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The National Academies
500 5th St NW - KWS 502
Washington, DC 20001
Tel: (202) 334-2800
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Cycle 1 (2011 Deadline)
Utilization of low quality water for halophytic forage and renewable energy production
PI: Kristina Toderich, International Center for Biosaline Agriculture/Samarkand Division of the Academy of Sciences
US Partner: Laurel Saito, University of Nevada
Project Dates: June 2012 - May 2014
Salinization is a major problem facing the agricultural sector in arid and semi-arid regions of the world. A possible avenue for reclamation of saline lands is the use of halophytic species (salt-loving plants) that remove salts from saline soils and water. This proposal builds on research already underway by targeting the cultivation and sustainable production of halophytes for forage and renewable bioenergy uses on unproductive, marginal salinized lands surrounding hundreds of small lakes in the Aral Sea Basin in Uzbekistan.
A researcher takes soil moisture readings on a test plot planted with the halophyte Salsola scleranthe, August 2013.
Dr. Toderich (second from right) with U.S. Embassy officials and local residents during a site visit to the Kyzylkesek region in May 2013.
Research has indicated these small lakes have potential utility as an aquatic resource for aquaculture or irrigation, but this utility is sensitive to inducing salinization that could render the water unusable. Hence, reclaiming saline lands near these lakes may benefit the economic utility of both land and water by reducing salt loads to the lakes. This project will investigate two aspects of halophyte use in relation to these lakes: 1) the use of saline water to irrigate halophytes and salt-tolerant crops, and 2) the economic utility of growing halophytes on marginal lands in relation to maintaining lake water quality and crop production. As one possible economic use, the project will assess the potential for integrating land reclamation using halophytes with bioenergy production and livestock feeding resources as degraded lands are made fertile. Research activities will involve collaborations with the Institute of Water Problems of the Academy of Sciences of Uzbekistan, Urgench State University, the Hydrometeorological Research Institute of Uzbekistan, and the NGO Khorezm Rural Advisory Support Service (KRASS).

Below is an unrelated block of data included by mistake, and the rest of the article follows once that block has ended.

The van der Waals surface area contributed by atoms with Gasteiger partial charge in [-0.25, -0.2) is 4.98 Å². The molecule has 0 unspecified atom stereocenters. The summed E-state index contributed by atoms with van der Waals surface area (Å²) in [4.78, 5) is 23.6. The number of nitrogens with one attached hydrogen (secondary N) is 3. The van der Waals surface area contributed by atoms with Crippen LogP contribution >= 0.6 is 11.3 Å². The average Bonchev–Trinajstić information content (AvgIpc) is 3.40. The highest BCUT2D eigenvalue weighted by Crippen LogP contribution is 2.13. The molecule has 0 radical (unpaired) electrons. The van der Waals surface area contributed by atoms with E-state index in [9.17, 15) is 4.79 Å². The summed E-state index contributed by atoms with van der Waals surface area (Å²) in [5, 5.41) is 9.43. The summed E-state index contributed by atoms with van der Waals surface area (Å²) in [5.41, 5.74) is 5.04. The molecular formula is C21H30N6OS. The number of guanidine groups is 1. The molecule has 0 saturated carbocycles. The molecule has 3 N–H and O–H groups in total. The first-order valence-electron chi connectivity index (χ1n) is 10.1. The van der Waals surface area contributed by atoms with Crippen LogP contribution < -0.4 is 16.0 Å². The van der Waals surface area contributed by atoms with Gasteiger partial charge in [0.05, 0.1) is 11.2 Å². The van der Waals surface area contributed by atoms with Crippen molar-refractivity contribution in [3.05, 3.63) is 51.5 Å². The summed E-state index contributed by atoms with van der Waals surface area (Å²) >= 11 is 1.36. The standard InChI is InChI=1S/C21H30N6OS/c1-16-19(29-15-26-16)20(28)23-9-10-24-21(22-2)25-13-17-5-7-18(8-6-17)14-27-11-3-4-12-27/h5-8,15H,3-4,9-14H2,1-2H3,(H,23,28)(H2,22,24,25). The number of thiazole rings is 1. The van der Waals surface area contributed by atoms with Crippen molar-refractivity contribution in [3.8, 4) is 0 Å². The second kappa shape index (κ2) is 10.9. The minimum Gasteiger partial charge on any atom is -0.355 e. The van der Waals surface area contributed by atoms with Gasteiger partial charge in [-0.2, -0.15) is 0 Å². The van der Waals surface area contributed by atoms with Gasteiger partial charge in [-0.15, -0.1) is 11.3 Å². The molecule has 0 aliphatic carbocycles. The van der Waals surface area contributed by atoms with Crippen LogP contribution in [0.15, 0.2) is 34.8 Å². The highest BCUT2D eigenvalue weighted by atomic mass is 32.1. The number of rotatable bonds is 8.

Summary of Recent Activities
During October-December 2013, the many researchers involved in this project at several Uzbekistani institutions analyzed water and soil salinity trends in order to understand the low germination and survival rates of halophytes planted on the lake shores in the Shurkul Koshkupur area. Three soil profiles were analyzed by Uzbek (Prof. Fayzullaev, Urgench University) and Russian scientists (Prof. Marina Lebedeva, Dokuchaev Soil Institute, Russia) and later by U.S. Geological Survey researcher Michael Rosen, who visited the sites in November 2013. Based on the results of the collected data, an experimental plot area was laid out for next season at a site further away from the saline clays. In this plot a number of piezometers will be deployed to measure salinity levels and determine how planted halophytes affect groundwater levels. The research team also continued studying how halophytes might improve rangeland productivity if saline thermal water could be used for irrigation. C
ultivation and sustainable utilization of wild or domesticated halophytic and salt-tolerant plants could play an important role for salinity control, remediation of saline lands, and improvement of livelihoods of rural communities.
Socioeconomic survey in Ortayap village. Photo courtesy of Dr. Toderich.
Dr. Inna Rudenko surveying the villagers. Photo courtesy of Dr. Toderich.
Dr. Inna Rudenko carried out a socioeconomic survey of the Shurkul Lake area in Ortayap village, Kushkupir District, and area with the highest share of marginal land and the lowest average water productivity. The survey questionnaire covered such topics as livestock practices, opinions on access to and availability of fodder, household fuel sources for heating and cooking, crop cultivation practices, perceptions on the vegetation around the lake, and household income and expenditures. Dissemination of the project results have been ongoing as well. Three oral presentations and one poster presentation were made at the 11th annual Desert Technologies Conference in San Antonio, Texas, during November 19-22, 2013. The event was attended by more than 150 scientists, scholars, and other professionals from the United States, Japan, Egypt, India, Tunisia, Kuwait, Ethiopia, Germany, and Uzbekistan. Prof. Toderich also recently published several other conference presentation abstracts and international journal articles.